An unfilled need in Bulloch County has sparked a group of people with compassion and generosity to form the Open Hearts Community Mission, a nonprofit organization that hopes to address the homeless problem in the community.
Numerous area churches and a handful of citizens began the mission after realizing the need, said Open Hearts chairman Delia Mobley.
“The Open Hearts Community Mission is a faith based ministry dedicated to serving the homeless by reaching out to those in need and extending God's love in practical ways,” she said. “We aim to promote self-efficiency by improving physical, mental, emotional and financial needs and by addressing social, moral and educational conditions of our temporary guests.”
Helping the homeless in the area has long been on the mind of many, but when rumors of “hundreds of people” camping behind a local retail store surfaced, the interest spiked.
Mobley said the rumors proved untrue, but some small camps were discovered in a number of wooded areas in Statesboro.
Some of the camps showed signs of children having lived there, such as discarded coloring books.
There are several reasons people become homeless, and a homeless person is not necessarily a “bad” person, Mobley said.
Job losses, the economy and poor choices can render one homeless. It isn’t always drugs and alcohol.
Foreclosures have skyrocketed since the economy took a plunge and more people are finding themselves without a home, she said.
“Poverty - juggling health care, childcare, grocery bills and housing is often times too much for those in poverty to handle,” she said. “If you're poor, it doesn't take much to push you over the edge to being homeless. You're basically an illness, accident or a paycheck away from being forced to live on the street.”
Lack of affordable housing and a decline in government assistance has contributed to the issue as well, she said.
The problem is worse than many realize. According to Bulloch County Schools homeless liaison Dionne Gamble, there are 18 homeless students in the school system, living in hotels.
Gamble works to help homeless students through the “Education for Homeless children Act, which “ensures that students are enrolled in school and assists them in overcoming the barriers that come along with being homeless,” she said.
In an effort to streamline the efforts to help the homeless, Open Hearts Community Mission is uniting several area churches, who have committed to helping fund shelter and needs for homeless persons. Churches on board include First United Methodist, First Baptist, Trinity Presbyterian, First Presbyterian, Eastern Heights Baptist Church, East Main Church of God, Crossroads Community Church, St. Matthew's, and Son's Light Fellowship Baptist.
“These are the churches we have spoken with thus far, but expect more to join in our efforts,” she said. “I've already been contacted by members from Pittman Park and Primitive Baptist.”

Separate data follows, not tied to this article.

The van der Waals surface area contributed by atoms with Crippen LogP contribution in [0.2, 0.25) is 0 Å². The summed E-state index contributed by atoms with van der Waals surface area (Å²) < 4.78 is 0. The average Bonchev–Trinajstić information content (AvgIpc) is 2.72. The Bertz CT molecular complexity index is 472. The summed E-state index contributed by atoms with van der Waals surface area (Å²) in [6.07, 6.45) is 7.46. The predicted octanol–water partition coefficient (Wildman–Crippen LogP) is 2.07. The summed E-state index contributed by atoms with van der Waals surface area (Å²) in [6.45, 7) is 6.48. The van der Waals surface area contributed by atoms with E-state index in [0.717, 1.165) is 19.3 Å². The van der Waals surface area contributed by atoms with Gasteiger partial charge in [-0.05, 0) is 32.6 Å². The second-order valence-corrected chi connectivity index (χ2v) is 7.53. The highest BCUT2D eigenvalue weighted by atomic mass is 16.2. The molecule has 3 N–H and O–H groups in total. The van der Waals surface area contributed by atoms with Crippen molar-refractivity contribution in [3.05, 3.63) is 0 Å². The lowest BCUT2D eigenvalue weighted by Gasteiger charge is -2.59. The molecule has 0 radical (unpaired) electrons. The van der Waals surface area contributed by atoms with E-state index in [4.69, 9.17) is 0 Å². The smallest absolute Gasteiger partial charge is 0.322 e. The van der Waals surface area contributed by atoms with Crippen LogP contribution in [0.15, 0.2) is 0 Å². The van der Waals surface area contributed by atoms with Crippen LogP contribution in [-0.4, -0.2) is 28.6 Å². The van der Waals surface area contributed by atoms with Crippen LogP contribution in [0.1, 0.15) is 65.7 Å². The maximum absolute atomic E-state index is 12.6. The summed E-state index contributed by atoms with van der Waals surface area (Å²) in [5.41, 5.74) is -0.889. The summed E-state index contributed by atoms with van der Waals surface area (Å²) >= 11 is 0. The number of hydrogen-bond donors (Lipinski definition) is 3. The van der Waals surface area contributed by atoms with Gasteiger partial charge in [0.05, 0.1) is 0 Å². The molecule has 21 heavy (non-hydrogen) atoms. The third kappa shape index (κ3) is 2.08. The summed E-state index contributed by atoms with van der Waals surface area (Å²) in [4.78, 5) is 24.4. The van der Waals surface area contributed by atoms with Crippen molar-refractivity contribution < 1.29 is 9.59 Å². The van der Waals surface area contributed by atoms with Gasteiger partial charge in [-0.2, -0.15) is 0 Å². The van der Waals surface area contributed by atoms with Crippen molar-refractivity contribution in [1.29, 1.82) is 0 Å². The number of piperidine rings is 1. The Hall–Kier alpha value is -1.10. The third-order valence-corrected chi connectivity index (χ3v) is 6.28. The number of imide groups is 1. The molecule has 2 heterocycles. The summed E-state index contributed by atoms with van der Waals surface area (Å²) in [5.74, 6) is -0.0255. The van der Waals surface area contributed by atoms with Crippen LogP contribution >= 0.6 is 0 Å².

The mission won’t be limited to just Bulloch County-based homeless. “We will not turn someone away because they are not from here,” Mobley said.
But, this is not a free ride. The homeless persons must show a willingness to get back on their feet and to try to better their situation.
They will be required to fill out job applications each week, have a background check and drug test before being helped. “It is our goal to get folks a job and turn them into givers to their community by being taxpaying citizens,” she said. “Not everyone likes work, but the shelter will not be a free handout. There will be strict guidelines in place in order to help our guests help themselves. I'm excited about it.”
Her husband, Chip Mobley, agreed, offering a well-known quote: “Give a man a fish and he eats for a day. Teach a man to fish, and he eats for a lifetime.”
For now, homeless people will be given shelter in local hotels, but a dream is to one day have its own shelter, Delia Mobley said.
Local churches are used to being asked for help by homeless and transients, but by linking together through Open Hearts Community Mission, it will simplify things and eliminate the possibility of churches duplicating services to the same person.
When a homeless person goes from church to church, resources are exhausted by being used on one person, when help can be distributed more evenly to more people in need if there is one central place for help, Mobley said.
Open Hearts Community Mission became incorporated by the state Oct. 9, with Mobley and vice chairman Jim Benton listed on incorporation papers. The board of directors also includes Rick Smith, Ricky Allen, Debbie Palmer, and Chip Mobley.
The advisory board includes Azure Roundtree, Jo Helen Propes, Janet and Cary Swanson, John Long, Leland Jeffers, Burke Basquin, Paula Cunningham, Linda Rushing and Dawn Mallard.
Robin Kersey, finance and administration director for First United Methodist Church, handles funds for the mission. Any donations can be sent to that Church, made out to FUMC, but with the Open Hearts Community Mission listed below.
The organization is separate from the church and affiliated with several community churches, but First United offered to handle the funds until Open Hearts gains its 501c3 nonprofit status.
Mobley said Open Hearts Community Mission will soon have a website and Facebook page.
For more information, contact Mobley at firstname.lastname@example.org
Holli Deal Bragg may be reached at (912) 489-9414.